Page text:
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A 12-week-old Weimaraner named Riley is the newest employee of the Museum of Fine Arts in Boston.

Riely is hardly the first pup to have responsibilities beyond “fetch,” “sit” and “get off the couch.” But he appears to be the first to be trained specifically to detect moths and other pests that could damage high-value artwork.

“It’s really a trial, pilot project. We don’t know if he’s going to be good at it,” said Katie Getchell, the museum’s deputy director. “But it seems like a great idea to try.”

No technology is as powerful at detecting scents as the nostrils of dogs, which have long been trained to use their superior schnozzes to sniff out explosives, cadavers, bedbugs, ants and cancer, among other things.

Nicki Luongo, an employee at the museum who has trained police dogs, got Riley as a family pet, Getchell said. Luongo started to wonder: Could she train Riley to detect insects that tend to eat through textiles and wood? If so, it would be another layer of defense against creatures that can pose a long-term threat to the artwork.

The museum has a variety of pest-control tactics, including quarantining new artwork before it is placed in galleries. But no amount of prevention can change the fact that the museum has more than 1 million people passing through each year. Moths and other bugs might occasionally hitch a ride on a visitor’s coat, or be attracted to the food preparation areas.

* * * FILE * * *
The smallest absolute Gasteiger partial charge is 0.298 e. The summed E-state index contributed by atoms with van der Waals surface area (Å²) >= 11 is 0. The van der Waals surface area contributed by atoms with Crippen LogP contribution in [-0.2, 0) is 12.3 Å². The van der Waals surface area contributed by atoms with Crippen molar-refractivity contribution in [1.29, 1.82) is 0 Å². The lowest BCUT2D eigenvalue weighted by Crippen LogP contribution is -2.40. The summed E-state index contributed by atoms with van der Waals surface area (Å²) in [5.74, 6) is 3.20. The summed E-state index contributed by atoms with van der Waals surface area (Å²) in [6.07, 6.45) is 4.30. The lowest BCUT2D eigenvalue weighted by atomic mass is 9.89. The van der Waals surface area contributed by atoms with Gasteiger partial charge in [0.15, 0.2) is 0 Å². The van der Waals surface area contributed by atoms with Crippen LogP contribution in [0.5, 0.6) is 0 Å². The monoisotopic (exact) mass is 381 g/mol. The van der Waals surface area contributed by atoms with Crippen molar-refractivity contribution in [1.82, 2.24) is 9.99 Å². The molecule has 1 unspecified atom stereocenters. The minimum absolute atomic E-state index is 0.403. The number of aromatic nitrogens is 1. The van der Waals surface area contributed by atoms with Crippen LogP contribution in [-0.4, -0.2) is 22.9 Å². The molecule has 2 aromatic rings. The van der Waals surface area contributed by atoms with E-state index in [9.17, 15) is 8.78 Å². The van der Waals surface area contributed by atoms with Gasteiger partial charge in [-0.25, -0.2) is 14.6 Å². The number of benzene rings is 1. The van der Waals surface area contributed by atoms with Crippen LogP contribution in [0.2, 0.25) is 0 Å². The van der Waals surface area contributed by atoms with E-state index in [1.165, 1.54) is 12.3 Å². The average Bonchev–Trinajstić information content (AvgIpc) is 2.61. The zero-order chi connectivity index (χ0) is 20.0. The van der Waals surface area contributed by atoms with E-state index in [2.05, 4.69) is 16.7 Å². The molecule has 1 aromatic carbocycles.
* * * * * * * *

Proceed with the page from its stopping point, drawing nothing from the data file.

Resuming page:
According to Pepe Peruyero, who runs a dog-training company, the museum’s plan is entirely plausible. While Peruyero was not aware of any museums that have used dogs for pest control, he said his company has trained dogs to find larvae on golf courses more than six months before they could hatch and destroy turf.

“Every insect we’ve been able to work with, we’ve been able to train dogs to accurately and consistently detect them,” he said.

Dogs are trained to recognize scents much the same way you might train your dog to sit: by offering a reward. When dogs associate a scent with getting a reward, they become adept at seeking out the scent.

The challenge then becomes getting the dogs to alert humans once they have discovered the scent. In the museum’s case, Riley will be trained to learn specific bugs’ scents, then sit in front of artwork when he catches a whiff. Humans would then follow up and check on pieces where bugs might be hiding.

Visitors should not expect to see Riley wandering the exhibits. Getchell said he will do his work behind the scenes, exploring public areas only during off-hours.

That said, museum employees have been overwhelmed by the public response to the news of Riley’s new career. While they don’t want to distract from the museum experience, they are wondering if they can find ways to please Riley’s fans. Meet-and-greets? An Instagram account?

“The staff is overwhelmed by the excitement to see and meet him,” Getchell said. “We don’t want to deprive the public of that.”